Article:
First of all, we should define a leader according to Jesus’ terms. The world often thinks of leaders as individuals who are given positions of authority. When worldly leaders shout, their people jump out of fear of losing their jobs. When worldly leaders demand, their underlings bring them whatever they desire. But Jesus distinguished those who would be great among His disciples from the leaders of the world:
“You know that those who are considered rulers over the Gentiles lord it over them, and their great ones exercise authority over them. Yet it shall not be so among you; but whoever desires to become great among you shall be your servant. And whoever of you desires to be first shall be slave of all. For even the Son of Man did not come to be served, but to serve, and to give His life a ransom for many.” (Mk. 10.42-45)
To Jesus, a leader equals a servant…or a servant equals a leader. Bow the knee first to the Father, and then kneel before your brothers and sisters with a towel around your waist and a washcloth in your hand. Scrub those dirty feet! True leaders get their hands dirty along with the troops. They are not above their people; they are beside them and under them.
Jesus’ explanation of how to be great shows how every one of us can be great! We don’t need a massive mob of followers, nor must our name be outlined in flashing lights. Many times the true leader is not the guy or gal who heads up the project but the quiet person who gets things done and encourages the team.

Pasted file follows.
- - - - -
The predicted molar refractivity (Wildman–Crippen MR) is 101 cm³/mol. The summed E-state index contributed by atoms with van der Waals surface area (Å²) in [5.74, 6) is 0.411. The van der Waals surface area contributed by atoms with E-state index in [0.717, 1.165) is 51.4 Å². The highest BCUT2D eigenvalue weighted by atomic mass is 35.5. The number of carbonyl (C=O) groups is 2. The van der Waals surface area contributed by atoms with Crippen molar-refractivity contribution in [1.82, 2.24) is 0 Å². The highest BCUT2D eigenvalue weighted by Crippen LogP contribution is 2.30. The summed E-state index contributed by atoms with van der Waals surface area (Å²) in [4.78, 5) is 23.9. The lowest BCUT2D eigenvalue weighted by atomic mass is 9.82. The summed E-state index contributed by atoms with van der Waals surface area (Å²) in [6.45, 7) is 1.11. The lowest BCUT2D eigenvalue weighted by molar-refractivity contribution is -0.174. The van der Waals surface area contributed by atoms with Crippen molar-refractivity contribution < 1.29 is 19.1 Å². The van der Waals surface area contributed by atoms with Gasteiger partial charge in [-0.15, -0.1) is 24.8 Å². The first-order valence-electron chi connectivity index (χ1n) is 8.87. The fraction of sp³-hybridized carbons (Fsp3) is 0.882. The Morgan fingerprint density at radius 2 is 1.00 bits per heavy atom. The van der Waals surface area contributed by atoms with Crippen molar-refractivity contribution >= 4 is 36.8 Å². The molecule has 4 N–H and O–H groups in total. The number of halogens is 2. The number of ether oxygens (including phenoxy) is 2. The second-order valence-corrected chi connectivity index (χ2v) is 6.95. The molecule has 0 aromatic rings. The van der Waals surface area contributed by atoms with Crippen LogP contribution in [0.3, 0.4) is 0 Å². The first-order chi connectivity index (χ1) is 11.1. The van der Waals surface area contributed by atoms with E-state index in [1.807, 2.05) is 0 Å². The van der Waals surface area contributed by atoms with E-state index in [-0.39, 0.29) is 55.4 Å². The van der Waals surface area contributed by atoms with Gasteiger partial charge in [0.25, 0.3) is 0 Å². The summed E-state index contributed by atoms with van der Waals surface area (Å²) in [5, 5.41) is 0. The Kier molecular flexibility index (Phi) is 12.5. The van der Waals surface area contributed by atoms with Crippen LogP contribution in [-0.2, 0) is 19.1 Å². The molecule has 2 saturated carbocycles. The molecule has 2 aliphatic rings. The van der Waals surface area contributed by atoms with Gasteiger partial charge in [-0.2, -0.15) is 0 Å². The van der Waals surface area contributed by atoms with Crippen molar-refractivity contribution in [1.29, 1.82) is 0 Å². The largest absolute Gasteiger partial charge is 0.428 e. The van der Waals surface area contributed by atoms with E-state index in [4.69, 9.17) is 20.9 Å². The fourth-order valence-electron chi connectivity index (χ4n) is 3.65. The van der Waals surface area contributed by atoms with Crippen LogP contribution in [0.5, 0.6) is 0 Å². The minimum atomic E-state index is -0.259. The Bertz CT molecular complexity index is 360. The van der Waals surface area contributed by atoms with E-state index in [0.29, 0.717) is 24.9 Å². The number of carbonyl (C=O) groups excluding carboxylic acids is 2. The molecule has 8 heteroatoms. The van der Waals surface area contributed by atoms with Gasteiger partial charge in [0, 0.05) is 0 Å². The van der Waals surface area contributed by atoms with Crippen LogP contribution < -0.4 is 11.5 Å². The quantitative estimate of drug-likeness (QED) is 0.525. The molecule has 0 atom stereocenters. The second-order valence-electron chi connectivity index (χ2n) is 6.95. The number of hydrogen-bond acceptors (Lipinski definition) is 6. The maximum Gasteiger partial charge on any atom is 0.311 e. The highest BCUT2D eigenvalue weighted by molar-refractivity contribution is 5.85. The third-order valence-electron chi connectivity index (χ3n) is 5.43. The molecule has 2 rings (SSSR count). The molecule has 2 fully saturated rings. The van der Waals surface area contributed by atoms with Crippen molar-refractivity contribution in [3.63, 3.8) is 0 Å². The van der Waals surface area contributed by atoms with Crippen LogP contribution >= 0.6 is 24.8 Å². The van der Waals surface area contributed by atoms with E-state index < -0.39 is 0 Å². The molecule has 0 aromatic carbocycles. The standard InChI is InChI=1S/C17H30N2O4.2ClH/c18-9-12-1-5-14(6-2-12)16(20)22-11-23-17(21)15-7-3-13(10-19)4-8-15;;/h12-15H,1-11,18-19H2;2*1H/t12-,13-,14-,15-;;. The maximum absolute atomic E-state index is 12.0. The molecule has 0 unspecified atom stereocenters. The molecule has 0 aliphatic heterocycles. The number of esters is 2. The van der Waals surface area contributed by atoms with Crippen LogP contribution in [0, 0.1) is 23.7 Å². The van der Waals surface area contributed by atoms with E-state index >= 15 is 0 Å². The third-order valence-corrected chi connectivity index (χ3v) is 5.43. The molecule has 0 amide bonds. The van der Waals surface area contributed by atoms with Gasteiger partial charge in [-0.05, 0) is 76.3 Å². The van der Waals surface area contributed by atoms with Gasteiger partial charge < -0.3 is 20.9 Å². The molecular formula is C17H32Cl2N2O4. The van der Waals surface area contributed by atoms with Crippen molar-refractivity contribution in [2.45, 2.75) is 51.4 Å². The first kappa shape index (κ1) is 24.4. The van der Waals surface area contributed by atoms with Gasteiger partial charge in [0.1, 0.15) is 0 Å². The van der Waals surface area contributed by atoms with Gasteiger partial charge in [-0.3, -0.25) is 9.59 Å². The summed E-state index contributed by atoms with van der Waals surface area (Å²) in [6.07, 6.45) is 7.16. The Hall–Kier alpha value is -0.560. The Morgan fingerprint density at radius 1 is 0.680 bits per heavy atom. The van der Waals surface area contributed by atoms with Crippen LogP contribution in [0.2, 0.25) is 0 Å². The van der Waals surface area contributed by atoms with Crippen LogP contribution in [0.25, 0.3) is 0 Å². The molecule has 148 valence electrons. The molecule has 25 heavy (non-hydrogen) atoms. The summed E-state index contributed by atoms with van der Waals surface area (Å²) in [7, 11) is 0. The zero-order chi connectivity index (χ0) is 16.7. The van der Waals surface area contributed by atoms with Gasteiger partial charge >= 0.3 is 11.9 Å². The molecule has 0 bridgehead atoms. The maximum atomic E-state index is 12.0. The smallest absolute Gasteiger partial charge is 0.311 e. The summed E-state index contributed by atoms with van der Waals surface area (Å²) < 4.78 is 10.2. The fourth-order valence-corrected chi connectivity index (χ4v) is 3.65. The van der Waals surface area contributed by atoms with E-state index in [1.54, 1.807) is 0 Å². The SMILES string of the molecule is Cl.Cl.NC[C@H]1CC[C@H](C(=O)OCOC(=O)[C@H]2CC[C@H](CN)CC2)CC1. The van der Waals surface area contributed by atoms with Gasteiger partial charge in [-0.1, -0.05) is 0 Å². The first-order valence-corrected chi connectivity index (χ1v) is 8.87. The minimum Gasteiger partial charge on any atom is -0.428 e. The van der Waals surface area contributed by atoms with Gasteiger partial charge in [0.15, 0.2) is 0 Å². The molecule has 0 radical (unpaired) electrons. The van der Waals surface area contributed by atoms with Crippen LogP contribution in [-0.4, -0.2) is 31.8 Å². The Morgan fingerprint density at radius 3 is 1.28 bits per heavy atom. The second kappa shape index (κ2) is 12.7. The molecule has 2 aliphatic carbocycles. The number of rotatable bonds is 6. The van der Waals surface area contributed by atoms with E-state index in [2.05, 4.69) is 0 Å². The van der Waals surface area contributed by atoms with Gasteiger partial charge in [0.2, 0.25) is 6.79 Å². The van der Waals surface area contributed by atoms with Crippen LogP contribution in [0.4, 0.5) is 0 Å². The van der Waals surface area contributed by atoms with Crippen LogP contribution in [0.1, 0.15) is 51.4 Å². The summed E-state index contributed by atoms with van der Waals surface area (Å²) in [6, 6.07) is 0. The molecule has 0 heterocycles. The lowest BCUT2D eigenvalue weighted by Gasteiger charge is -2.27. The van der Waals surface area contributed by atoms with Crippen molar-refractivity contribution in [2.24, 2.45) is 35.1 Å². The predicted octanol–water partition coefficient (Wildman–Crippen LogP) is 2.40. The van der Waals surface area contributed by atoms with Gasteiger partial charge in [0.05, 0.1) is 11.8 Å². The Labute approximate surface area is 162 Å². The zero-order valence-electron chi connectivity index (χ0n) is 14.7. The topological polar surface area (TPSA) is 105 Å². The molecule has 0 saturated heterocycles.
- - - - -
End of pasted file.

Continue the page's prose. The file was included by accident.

True leaders are often simply recognized for who they are. They don’t run for office; they don’t push and pull and demand that others respect them. They just work hard, inspire others to work, and become cornerstones for the team.
The great ones in marriages are often wives. Without usurping authority over their husbands, they faithfully take care of the family business with a gentle and quiet spirit.
The great ones in churches are often women. Paul commended “Poebe our sister, who is a servant of the church in Cenchrea” because “she has been a helper of many and of myself also” (Rom. 16.1-2). He sent greetings to Priscilla and Aquila in the next verse, listing the wife’s name first. Paul was concerned about Euodia and Syntyche, two women who he said had “labored with me in the gospel” (Phi. 4.3). We could go on and on regarding the wonderful women of scripture! None of these women tried to step into a man’s role, but each shines as a true leader.
Perhaps we should redefine our concept of leader. Truth be told, the New Testament uses the term “leader” only a few times. The clearest I could find is in Romans 12.8, which exhorts the one who leads to lead with diligence. Often we think of our elders as our leaders–and so they are–but their leadership is characterized by serving the flock. They don’t live off the fat of the flock, as worldly leaders do; they spend their lives for the flock.
So who can be a leader in the church? You can! It has nothing to do with earning a title–in fact, Jesus teaches us not to use titles. It has to do with character, humility, service.